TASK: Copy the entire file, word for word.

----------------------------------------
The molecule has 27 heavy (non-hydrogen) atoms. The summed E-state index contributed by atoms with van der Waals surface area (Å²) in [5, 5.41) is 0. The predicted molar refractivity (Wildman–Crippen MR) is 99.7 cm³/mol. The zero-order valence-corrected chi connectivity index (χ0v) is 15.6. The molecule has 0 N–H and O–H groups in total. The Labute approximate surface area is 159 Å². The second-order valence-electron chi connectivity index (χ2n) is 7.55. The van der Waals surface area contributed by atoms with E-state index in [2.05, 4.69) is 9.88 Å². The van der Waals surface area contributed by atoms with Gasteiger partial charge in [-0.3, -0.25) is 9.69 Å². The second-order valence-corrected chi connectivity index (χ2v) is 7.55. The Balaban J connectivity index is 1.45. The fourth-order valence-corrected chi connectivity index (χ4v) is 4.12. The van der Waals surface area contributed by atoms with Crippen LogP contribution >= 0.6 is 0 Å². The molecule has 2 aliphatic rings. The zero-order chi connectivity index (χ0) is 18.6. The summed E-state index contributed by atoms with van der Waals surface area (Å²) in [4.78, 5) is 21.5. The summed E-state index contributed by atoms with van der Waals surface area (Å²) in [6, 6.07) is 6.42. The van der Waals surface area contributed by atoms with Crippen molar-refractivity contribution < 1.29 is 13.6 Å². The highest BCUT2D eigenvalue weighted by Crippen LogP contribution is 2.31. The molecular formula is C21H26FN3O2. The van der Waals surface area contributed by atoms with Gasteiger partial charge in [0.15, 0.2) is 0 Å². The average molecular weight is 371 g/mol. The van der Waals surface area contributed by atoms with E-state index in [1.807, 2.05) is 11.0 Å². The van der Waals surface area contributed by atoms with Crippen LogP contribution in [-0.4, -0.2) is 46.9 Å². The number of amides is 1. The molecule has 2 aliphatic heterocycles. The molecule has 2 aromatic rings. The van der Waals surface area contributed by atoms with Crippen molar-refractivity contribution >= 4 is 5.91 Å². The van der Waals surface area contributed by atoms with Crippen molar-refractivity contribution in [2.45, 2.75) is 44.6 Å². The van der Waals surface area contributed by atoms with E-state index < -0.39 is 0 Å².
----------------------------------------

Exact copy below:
The molecule has 27 heavy (non-hydrogen) atoms. The summed E-state index contributed by atoms with van der Waals surface area (Å²) in [5, 5.41) is 0. The predicted molar refractivity (Wildman–Crippen MR) is 99.7 cm³/mol. The zero-order valence-corrected chi connectivity index (χ0v) is 15.6. The molecule has 0 N–H and O–H groups in total. The Labute approximate surface area is 159 Å². The second-order valence-electron chi connectivity index (χ2n) is 7.55. The van der Waals surface area contributed by atoms with E-state index in [2.05, 4.69) is 9.88 Å². The van der Waals surface area contributed by atoms with Gasteiger partial charge in [-0.3, -0.25) is 9.69 Å². The second-order valence-corrected chi connectivity index (χ2v) is 7.55. The Balaban J connectivity index is 1.45. The fourth-order valence-corrected chi connectivity index (χ4v) is 4.12. The van der Waals surface area contributed by atoms with Crippen LogP contribution >= 0.6 is 0 Å². The molecule has 2 aliphatic rings. The zero-order chi connectivity index (χ0) is 18.6. The summed E-state index contributed by atoms with van der Waals surface area (Å²) in [4.78, 5) is 21.5. The summed E-state index contributed by atoms with van der Waals surface area (Å²) in [6, 6.07) is 6.42. The van der Waals surface area contributed by atoms with Crippen molar-refractivity contribution < 1.29 is 13.6 Å². The highest BCUT2D eigenvalue weighted by Crippen LogP contribution is 2.31. The molecular formula is C21H26FN3O2. The van der Waals surface area contributed by atoms with Gasteiger partial charge in [0.15, 0.2) is 0 Å². The average molecular weight is 371 g/mol. The van der Waals surface area contributed by atoms with E-state index in [1.807, 2.05) is 11.0 Å². The van der Waals surface area contributed by atoms with Crippen LogP contribution in [-0.4, -0.2) is 46.9 Å². The number of amides is 1. The molecule has 2 aliphatic heterocycles. The molecule has 2 aromatic rings. The van der Waals surface area contributed by atoms with Crippen molar-refractivity contribution >= 4 is 5.91 Å². The van der Waals surface area contributed by atoms with Crippen molar-refractivity contribution in [2.45, 2.75) is 44.6 Å². The van der Waals surface area contributed by atoms with E-state index < -0.39 is 0 Å².